Wed,Mar 12,2014 10 AdarII 5774
A common conception of time is also important in understanding the Israeli-Palestinian conflict. Three key years in the conflict, 1917, 1947 and 1967, mark three sets of events, each year with its own significance, on which in principle an agreement between Israelis and Palestinians can be based.
...the beginning of the conflict...designate[s] the Balfour Declaration as its opening shot. It is unique in how it created the national narrative of the two sides. The Jewish-Zionist side views it as international recognition of the right of the Jewish people to establish an independent state in the Land of Israel. The Arab-Palestinian side sees it as a historic injustice because it did not apply the principle of self-determination to the Arabs of Palestine, who constituted a decisive majority in the country at the time.
...1917 was therefore the “big bang” that set the conflict in motion. 1947, despite its being the culmination of the process, is one of the consequences of 1917. That is all the more so regarding 1967. That year’s events stemmed mainly from the Arabs’ refusal to accept 1947 as an established fact. Even if 1967 created new possibilities for a settlement of the conflict through Resolution 242, which was adopted in the aftermath of the war, it is clear that it should not be viewed as the point of departure of the conflict, because the negotiations also concern mutual recognition with its origins in 1917, and the refugee issue from 1947...The different narratives cannot currently be bridged, due to the residue of the past and its consequences for the outcome of the negotiations.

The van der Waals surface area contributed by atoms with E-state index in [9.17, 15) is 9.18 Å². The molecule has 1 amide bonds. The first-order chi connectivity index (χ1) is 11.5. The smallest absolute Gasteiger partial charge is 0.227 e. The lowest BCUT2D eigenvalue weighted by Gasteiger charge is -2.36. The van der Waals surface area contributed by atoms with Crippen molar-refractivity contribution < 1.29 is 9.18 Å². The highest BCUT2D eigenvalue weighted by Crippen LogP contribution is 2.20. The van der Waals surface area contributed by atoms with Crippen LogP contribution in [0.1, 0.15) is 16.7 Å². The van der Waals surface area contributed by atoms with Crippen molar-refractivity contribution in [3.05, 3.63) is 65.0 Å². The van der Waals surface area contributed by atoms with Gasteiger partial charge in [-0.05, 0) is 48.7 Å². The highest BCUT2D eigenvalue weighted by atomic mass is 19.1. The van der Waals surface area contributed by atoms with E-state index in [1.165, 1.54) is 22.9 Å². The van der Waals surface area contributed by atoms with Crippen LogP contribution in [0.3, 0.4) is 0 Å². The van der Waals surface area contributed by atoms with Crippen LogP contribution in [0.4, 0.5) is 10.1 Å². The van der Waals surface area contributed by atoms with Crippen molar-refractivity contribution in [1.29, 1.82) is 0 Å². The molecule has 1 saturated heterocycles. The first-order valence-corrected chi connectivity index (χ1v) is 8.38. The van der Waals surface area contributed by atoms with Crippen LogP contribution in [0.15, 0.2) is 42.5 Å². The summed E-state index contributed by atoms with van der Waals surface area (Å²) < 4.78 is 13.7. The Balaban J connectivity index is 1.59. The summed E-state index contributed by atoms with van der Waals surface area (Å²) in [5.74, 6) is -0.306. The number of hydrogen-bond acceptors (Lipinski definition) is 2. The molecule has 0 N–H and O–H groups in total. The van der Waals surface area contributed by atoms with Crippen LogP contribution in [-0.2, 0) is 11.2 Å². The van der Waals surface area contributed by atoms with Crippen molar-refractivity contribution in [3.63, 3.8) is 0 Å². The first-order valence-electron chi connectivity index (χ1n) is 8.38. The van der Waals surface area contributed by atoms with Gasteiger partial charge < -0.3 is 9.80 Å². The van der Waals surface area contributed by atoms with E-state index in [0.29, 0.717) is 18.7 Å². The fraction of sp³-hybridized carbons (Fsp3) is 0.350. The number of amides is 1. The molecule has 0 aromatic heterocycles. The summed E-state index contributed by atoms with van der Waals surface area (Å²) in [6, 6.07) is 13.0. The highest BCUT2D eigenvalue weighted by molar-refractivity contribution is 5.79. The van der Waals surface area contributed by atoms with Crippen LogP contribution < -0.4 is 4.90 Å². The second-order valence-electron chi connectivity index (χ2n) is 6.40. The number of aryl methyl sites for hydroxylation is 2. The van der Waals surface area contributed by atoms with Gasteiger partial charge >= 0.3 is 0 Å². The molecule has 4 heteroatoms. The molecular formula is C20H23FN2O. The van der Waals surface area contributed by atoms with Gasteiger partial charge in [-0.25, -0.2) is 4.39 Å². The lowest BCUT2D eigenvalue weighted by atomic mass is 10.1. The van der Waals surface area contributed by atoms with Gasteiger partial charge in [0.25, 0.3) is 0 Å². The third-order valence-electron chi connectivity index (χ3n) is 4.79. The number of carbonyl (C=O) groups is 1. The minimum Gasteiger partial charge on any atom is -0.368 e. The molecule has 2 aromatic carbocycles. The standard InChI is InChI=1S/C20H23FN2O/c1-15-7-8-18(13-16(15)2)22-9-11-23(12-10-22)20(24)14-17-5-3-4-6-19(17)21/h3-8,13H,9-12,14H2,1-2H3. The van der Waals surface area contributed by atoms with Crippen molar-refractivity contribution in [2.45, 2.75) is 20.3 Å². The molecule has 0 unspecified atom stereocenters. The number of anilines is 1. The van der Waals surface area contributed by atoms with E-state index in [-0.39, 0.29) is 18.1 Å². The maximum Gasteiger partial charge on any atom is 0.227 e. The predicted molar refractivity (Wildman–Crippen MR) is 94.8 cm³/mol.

...it is not possible to come to a final peace agreement without complete adoption of Resolution 242, which represents the 1967 conception. The 1967 war was a watershed in the conflict. It brought about fundamental changes that not only brought problems to the surface that required a solution, such as the “legacies” of the 1948 War of Independence - borders, security, Jerusalem and refugees.
Bypassing the narratives can make it possible for the Palestinians to maintain the dream of the homeland, meaning all of Palestine of the British Mandate, from the Mediterranean to the Jordan River...